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A Continuing Crescendo: National Media Tackles Helicopter Noise

A helicopter over Los Angeles, as seen from The Getty
A helicopter over Los Angeles, as seen from The Getty

Helicopter noise in Los Angeles is now in the national spotlight, leading to a story in the New York Times about the introduction of federal legislation to require the FAA to establish rules on flight paths and minimum altitudes over residential areas.

The conversation was re-ignited after the four-part "Helicopter Hella Loud" series ran on KCET website and LeimertParkBeat.com.

The Times followed with this amazing interview by Adam Nagourney in light of two media events that put dozens and dozens of whirlybirds above LA -- the 405's Carmegeddon and the royal visit:

That led to a Los Angeles Times story, in which the level of chopper traffic was called ridiculous by Rep. Howard L. Berman (D-Valley Village), who introduced legislation in July targeting helicopters, requiring the FAA to establish rules on flight paths and minimum altitudes. "We've been getting lots of complaints," Berman told the LA Times reporters Richard Simon and Kate Mather. Chopper traffic has reached the "ridiculous point."

Similar legislation by Sen. Chuck Schumer was passed in the Senate, but did not make the FAA reauthorization that became law last week.

 

helicopter-noise-lapd-infographic

INFOGRAPHIC: Click here to launch "Helicopter Noise Reduction by Altitude" by Brian Frank

 

"It's not just an occasional nuisance; helicopters are now one of the city's worst noise polluters," The L.A. Daily News wrote in an editorial earlier this month.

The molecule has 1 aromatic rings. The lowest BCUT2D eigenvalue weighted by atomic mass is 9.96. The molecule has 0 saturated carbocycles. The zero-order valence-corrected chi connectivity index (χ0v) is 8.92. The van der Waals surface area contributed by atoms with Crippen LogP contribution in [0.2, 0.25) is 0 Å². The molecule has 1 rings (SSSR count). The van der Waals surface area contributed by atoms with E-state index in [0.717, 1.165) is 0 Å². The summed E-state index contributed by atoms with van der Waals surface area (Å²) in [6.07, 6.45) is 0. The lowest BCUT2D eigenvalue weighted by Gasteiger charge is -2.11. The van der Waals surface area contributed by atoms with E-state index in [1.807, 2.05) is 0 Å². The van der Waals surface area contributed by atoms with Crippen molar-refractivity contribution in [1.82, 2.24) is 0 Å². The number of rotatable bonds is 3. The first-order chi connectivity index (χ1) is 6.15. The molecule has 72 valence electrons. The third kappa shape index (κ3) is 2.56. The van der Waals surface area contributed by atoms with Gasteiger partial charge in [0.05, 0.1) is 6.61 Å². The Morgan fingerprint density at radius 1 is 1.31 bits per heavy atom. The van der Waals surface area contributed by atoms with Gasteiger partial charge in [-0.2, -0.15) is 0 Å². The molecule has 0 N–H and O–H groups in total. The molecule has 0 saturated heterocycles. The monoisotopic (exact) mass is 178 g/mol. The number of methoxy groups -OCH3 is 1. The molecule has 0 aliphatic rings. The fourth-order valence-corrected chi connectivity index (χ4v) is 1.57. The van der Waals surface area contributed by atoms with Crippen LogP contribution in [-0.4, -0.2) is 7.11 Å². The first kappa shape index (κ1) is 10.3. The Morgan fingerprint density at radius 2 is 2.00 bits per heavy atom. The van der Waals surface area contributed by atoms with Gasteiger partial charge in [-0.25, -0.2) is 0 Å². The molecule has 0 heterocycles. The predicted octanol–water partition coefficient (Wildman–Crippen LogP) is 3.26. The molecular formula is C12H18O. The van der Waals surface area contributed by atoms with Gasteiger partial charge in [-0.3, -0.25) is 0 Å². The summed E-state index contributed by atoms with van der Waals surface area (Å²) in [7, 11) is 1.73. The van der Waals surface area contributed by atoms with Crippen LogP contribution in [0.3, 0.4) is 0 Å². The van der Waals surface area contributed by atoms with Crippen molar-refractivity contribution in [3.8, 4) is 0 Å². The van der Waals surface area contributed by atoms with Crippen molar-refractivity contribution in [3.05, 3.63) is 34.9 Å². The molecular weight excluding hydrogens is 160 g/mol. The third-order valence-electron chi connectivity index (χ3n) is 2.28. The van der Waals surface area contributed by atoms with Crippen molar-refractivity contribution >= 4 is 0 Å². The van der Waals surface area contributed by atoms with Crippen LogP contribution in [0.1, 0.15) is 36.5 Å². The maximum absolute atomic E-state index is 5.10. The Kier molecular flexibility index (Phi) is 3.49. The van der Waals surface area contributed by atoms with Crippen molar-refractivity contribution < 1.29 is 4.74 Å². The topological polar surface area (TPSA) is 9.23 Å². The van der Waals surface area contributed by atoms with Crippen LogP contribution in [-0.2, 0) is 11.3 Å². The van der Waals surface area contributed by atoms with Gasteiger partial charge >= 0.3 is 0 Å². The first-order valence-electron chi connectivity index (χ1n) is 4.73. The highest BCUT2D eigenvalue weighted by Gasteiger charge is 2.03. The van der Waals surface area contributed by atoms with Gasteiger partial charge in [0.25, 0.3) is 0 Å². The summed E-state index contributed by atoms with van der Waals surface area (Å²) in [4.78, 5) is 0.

Berman's legislation would not exempt law enforcement from any new rules, which is the main point of contention for many residents of the city. And the mainstream outlets for the most part did not address this issue.

The New York Times did point out there are 18 police helicopters -- at least two are in the air at any moment -- six fire department choppers and 17 Sheriff's Department helicopters.

The LAPD said that pursuing dangerous criminals isn't the helicopter's priority. The helicopter - and its pervasive and widespread noise - can deter crime. The LAPD helicopter regularly goes on calls that are not what most people would consider serious, such as vandalism.

Kattie Kauffman did an excellent report for KCBS on the issue.

But considering all the media coverage--some which use the very helicopters that exasperate residents--none asked the question, "What is my news outlet going to do about this problem?"

The photo used on this post is by Flickr user Dittmeyer. It was used under a Creative Commons License.